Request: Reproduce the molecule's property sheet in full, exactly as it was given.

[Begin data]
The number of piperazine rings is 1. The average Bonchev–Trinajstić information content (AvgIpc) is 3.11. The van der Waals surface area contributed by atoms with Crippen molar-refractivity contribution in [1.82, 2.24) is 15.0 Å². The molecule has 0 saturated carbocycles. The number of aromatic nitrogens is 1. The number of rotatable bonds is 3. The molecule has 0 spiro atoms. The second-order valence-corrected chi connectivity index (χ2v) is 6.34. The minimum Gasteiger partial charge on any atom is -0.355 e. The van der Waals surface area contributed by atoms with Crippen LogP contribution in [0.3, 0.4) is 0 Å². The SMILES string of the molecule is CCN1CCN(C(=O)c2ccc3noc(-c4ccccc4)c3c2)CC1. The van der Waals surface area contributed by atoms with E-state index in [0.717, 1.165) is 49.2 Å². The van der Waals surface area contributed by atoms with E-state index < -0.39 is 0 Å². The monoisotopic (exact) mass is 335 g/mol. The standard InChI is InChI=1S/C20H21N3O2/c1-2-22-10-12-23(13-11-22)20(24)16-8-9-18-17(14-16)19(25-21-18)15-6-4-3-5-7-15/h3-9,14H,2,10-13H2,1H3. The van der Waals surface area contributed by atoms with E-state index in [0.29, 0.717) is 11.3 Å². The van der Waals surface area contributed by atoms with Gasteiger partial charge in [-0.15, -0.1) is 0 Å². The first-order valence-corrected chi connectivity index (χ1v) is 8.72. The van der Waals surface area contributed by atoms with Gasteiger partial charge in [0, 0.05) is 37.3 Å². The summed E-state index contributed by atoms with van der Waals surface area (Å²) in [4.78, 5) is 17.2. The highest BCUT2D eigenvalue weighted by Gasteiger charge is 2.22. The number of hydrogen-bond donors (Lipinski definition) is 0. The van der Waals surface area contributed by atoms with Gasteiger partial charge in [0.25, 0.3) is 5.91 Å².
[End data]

The number of piperazine rings is 1. The average Bonchev–Trinajstić information content (AvgIpc) is 3.11. The van der Waals surface area contributed by atoms with Crippen molar-refractivity contribution in [1.82, 2.24) is 15.0 Å². The molecule has 0 saturated carbocycles. The number of aromatic nitrogens is 1. The number of rotatable bonds is 3. The molecule has 0 spiro atoms. The second-order valence-corrected chi connectivity index (χ2v) is 6.34. The minimum Gasteiger partial charge on any atom is -0.355 e. The van der Waals surface area contributed by atoms with Crippen LogP contribution in [0.3, 0.4) is 0 Å². The SMILES string of the molecule is CCN1CCN(C(=O)c2ccc3noc(-c4ccccc4)c3c2)CC1. The van der Waals surface area contributed by atoms with E-state index in [0.717, 1.165) is 49.2 Å². The van der Waals surface area contributed by atoms with E-state index < -0.39 is 0 Å². The monoisotopic (exact) mass is 335 g/mol. The standard InChI is InChI=1S/C20H21N3O2/c1-2-22-10-12-23(13-11-22)20(24)16-8-9-18-17(14-16)19(25-21-18)15-6-4-3-5-7-15/h3-9,14H,2,10-13H2,1H3. The van der Waals surface area contributed by atoms with E-state index in [0.29, 0.717) is 11.3 Å². The van der Waals surface area contributed by atoms with Gasteiger partial charge in [-0.15, -0.1) is 0 Å². The first-order valence-corrected chi connectivity index (χ1v) is 8.72. The van der Waals surface area contributed by atoms with Gasteiger partial charge in [0, 0.05) is 37.3 Å². The summed E-state index contributed by atoms with van der Waals surface area (Å²) in [4.78, 5) is 17.2. The highest BCUT2D eigenvalue weighted by Gasteiger charge is 2.22. The number of hydrogen-bond donors (Lipinski definition) is 0. The van der Waals surface area contributed by atoms with Gasteiger partial charge in [0.25, 0.3) is 5.91 Å².